The acclaimed author of the groundbreaking bestseller
Schoolgirls reveals the dark side of pink and pretty: the
rise of the girlie-girl, she warns, is not that innocent.
Sweet and sassy or predatory and hardened, sexualized girlhood
influences our daughters from infancy onward, telling them that how
a girl looks matters more than who she is. Somewhere between the
exhilarating rise of Girl Power in the 1990s and today, the pursuit
of physical perfection has been recast as the source of
female empowerment. And commercialization has spread the message
faster and farther, reaching girls at ever-younger ages. But how
dangerous is pink and pretty, anyway? Being a princess is just
make-believe; eventually they grow out of it . . .
or do they?
In search of answers, Peggy Orenstein visited Disneyland,
trolled American Girl Place, and met parents of beauty-pageant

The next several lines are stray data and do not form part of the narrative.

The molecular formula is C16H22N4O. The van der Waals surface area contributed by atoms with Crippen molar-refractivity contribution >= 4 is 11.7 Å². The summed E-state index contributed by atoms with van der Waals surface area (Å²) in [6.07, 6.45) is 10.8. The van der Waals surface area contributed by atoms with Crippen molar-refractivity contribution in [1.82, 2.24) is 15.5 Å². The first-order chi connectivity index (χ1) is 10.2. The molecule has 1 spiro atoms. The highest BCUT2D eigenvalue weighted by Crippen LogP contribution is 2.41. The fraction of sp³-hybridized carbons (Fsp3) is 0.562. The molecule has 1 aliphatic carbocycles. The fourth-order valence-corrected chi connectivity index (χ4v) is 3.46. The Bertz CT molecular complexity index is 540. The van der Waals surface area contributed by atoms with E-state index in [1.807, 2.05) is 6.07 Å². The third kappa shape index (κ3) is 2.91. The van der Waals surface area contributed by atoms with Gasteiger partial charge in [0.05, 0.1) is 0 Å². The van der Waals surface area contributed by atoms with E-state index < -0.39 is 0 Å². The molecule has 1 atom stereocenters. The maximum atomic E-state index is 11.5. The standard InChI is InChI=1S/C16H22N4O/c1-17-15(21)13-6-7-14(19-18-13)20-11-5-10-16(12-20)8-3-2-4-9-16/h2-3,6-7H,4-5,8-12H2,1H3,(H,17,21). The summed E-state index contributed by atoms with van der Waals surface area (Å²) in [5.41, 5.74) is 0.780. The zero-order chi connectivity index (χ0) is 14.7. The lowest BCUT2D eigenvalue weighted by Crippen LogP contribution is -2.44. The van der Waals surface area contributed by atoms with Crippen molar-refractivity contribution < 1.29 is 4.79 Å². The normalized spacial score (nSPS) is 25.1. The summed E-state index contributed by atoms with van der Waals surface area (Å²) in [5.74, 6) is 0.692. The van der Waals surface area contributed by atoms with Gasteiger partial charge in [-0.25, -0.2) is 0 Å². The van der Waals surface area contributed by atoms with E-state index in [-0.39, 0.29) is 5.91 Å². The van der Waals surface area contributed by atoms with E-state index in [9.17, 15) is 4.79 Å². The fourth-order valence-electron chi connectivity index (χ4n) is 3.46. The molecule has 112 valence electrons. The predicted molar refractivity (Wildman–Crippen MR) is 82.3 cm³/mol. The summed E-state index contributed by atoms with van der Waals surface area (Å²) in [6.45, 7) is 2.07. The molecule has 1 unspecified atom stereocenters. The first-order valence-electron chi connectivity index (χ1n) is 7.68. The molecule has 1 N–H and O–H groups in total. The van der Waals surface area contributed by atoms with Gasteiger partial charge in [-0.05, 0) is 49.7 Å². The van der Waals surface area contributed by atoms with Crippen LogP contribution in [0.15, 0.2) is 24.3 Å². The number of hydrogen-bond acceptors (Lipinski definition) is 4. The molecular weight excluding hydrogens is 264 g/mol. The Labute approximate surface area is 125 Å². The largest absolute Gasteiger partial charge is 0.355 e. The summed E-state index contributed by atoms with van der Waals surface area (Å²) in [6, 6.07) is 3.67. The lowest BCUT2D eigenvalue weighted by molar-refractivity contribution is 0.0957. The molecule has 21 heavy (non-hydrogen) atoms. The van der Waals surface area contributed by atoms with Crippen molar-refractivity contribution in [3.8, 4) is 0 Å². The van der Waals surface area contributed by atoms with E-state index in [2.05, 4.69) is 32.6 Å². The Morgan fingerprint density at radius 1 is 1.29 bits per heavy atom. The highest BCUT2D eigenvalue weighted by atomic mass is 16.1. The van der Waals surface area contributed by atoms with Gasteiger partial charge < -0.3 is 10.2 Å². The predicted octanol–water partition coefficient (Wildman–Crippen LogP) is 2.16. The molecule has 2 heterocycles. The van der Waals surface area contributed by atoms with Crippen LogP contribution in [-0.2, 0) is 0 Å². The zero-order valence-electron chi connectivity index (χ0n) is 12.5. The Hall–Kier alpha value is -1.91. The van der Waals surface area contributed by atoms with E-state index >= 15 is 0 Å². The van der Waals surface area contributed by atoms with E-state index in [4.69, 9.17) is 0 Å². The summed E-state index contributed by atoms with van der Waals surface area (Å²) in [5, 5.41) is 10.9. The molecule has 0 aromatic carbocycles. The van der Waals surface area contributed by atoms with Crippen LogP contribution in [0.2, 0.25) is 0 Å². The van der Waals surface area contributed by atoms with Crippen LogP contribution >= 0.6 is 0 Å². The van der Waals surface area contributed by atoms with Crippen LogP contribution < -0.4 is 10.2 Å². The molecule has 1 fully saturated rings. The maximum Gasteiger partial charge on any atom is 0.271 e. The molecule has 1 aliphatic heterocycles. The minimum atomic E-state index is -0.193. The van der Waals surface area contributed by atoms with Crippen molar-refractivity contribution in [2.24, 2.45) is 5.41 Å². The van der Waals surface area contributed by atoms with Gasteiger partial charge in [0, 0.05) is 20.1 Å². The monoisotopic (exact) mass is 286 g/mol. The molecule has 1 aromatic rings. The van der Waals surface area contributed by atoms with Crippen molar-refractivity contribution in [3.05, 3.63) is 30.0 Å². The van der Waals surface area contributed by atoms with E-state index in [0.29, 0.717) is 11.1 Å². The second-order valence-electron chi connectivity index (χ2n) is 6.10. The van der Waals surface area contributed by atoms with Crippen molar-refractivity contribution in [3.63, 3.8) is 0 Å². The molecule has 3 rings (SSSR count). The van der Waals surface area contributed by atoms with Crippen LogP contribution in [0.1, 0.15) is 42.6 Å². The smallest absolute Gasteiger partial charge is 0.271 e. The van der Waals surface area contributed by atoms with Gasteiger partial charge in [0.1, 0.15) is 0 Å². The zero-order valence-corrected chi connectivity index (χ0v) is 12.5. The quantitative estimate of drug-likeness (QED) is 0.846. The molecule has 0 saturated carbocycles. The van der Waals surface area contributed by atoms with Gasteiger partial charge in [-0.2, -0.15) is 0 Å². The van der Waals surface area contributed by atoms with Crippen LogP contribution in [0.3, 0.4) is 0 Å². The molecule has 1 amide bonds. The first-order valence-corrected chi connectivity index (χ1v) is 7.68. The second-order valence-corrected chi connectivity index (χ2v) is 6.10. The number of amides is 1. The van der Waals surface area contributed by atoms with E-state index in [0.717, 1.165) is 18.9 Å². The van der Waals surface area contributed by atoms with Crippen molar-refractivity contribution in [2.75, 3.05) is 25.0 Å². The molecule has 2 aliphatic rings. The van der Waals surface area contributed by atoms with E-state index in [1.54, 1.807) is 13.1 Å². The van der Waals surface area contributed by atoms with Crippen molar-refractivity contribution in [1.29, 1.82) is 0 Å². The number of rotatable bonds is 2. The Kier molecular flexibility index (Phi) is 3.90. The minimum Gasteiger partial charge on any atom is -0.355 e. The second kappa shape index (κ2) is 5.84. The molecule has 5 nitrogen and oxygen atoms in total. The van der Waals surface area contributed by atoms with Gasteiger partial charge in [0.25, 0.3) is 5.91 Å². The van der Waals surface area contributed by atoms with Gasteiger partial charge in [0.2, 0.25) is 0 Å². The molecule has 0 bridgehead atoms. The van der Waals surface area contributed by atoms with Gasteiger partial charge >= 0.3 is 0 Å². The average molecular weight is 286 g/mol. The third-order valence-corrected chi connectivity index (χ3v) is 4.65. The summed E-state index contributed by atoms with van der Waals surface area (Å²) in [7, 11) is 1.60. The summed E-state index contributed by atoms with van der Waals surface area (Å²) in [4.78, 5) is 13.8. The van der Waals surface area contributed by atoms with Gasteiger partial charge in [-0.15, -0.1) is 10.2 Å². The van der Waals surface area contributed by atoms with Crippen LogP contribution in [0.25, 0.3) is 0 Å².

preschoolers tricked out like Vegas showgirls. The stakes turn out
to be higher than she ever imagined. From premature sexualization
to the risk of depression to rising rates of narcissism, the
potential negative impact of this new girlie-girl culture is
undeniable-yet armed with awareness and recognition, parents can
effectively counterbalance its influence in their daughters''
The acclaimed author of the groundbreaking bestseller "Schoolgirls" reveals the dark side of pink and pretty: the rise of the girlie-girl, she warns, is not that innocent.